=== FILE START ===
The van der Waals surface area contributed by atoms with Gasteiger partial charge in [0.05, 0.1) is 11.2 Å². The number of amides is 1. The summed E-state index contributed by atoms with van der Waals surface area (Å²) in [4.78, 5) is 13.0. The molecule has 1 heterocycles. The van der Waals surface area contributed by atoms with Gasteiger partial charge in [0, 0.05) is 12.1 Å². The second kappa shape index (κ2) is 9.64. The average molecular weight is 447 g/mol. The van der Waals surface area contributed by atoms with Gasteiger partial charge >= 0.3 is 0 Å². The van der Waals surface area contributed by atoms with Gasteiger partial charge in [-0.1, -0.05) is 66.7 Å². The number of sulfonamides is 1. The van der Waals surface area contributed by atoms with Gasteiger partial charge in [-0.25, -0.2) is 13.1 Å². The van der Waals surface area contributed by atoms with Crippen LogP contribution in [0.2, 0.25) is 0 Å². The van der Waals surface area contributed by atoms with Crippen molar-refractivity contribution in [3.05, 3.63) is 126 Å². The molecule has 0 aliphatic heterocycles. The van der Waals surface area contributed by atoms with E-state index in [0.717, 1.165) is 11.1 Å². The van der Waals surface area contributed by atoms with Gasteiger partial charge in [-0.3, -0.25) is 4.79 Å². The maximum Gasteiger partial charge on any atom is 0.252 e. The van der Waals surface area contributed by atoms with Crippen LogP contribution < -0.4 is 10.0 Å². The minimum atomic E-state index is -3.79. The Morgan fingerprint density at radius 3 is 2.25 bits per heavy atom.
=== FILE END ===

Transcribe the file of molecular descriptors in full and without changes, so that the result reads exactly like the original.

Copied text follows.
The van der Waals surface area contributed by atoms with Gasteiger partial charge in [0.05, 0.1) is 11.2 Å². The number of amides is 1. The summed E-state index contributed by atoms with van der Waals surface area (Å²) in [4.78, 5) is 13.0. The molecule has 1 heterocycles. The van der Waals surface area contributed by atoms with Gasteiger partial charge in [0, 0.05) is 12.1 Å². The second kappa shape index (κ2) is 9.64. The average molecular weight is 447 g/mol. The van der Waals surface area contributed by atoms with Gasteiger partial charge >= 0.3 is 0 Å². The van der Waals surface area contributed by atoms with Gasteiger partial charge in [-0.1, -0.05) is 66.7 Å². The number of sulfonamides is 1. The van der Waals surface area contributed by atoms with Gasteiger partial charge in [-0.25, -0.2) is 13.1 Å². The van der Waals surface area contributed by atoms with Crippen LogP contribution in [0.2, 0.25) is 0 Å². The van der Waals surface area contributed by atoms with Crippen molar-refractivity contribution in [3.05, 3.63) is 126 Å². The molecule has 0 aliphatic heterocycles. The van der Waals surface area contributed by atoms with E-state index in [0.717, 1.165) is 11.1 Å². The van der Waals surface area contributed by atoms with Gasteiger partial charge in [-0.3, -0.25) is 4.79 Å². The maximum Gasteiger partial charge on any atom is 0.252 e. The van der Waals surface area contributed by atoms with Crippen LogP contribution < -0.4 is 10.0 Å². The minimum atomic E-state index is -3.79. The Morgan fingerprint density at radius 3 is 2.25 bits per heavy atom.